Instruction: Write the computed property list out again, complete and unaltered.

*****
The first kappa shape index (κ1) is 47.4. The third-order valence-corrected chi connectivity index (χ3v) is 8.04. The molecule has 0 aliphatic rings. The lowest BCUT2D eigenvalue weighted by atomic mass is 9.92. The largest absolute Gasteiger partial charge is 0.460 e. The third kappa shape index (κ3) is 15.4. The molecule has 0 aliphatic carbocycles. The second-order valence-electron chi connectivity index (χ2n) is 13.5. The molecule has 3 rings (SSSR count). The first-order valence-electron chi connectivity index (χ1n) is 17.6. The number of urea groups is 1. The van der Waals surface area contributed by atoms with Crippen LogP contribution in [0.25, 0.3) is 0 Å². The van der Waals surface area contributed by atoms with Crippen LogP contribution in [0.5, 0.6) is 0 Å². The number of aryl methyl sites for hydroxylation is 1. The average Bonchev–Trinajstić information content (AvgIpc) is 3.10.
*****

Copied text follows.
The first kappa shape index (κ1) is 47.4. The third-order valence-corrected chi connectivity index (χ3v) is 8.04. The molecule has 0 aliphatic rings. The lowest BCUT2D eigenvalue weighted by atomic mass is 9.92. The largest absolute Gasteiger partial charge is 0.460 e. The third kappa shape index (κ3) is 15.4. The molecule has 0 aliphatic carbocycles. The second-order valence-electron chi connectivity index (χ2n) is 13.5. The molecule has 3 rings (SSSR count). The first-order valence-electron chi connectivity index (χ1n) is 17.6. The number of urea groups is 1. The van der Waals surface area contributed by atoms with Crippen LogP contribution in [0.25, 0.3) is 0 Å². The van der Waals surface area contributed by atoms with Crippen LogP contribution in [0.5, 0.6) is 0 Å². The number of aryl methyl sites for hydroxylation is 1. The average Bonchev–Trinajstić information content (AvgIpc) is 3.10.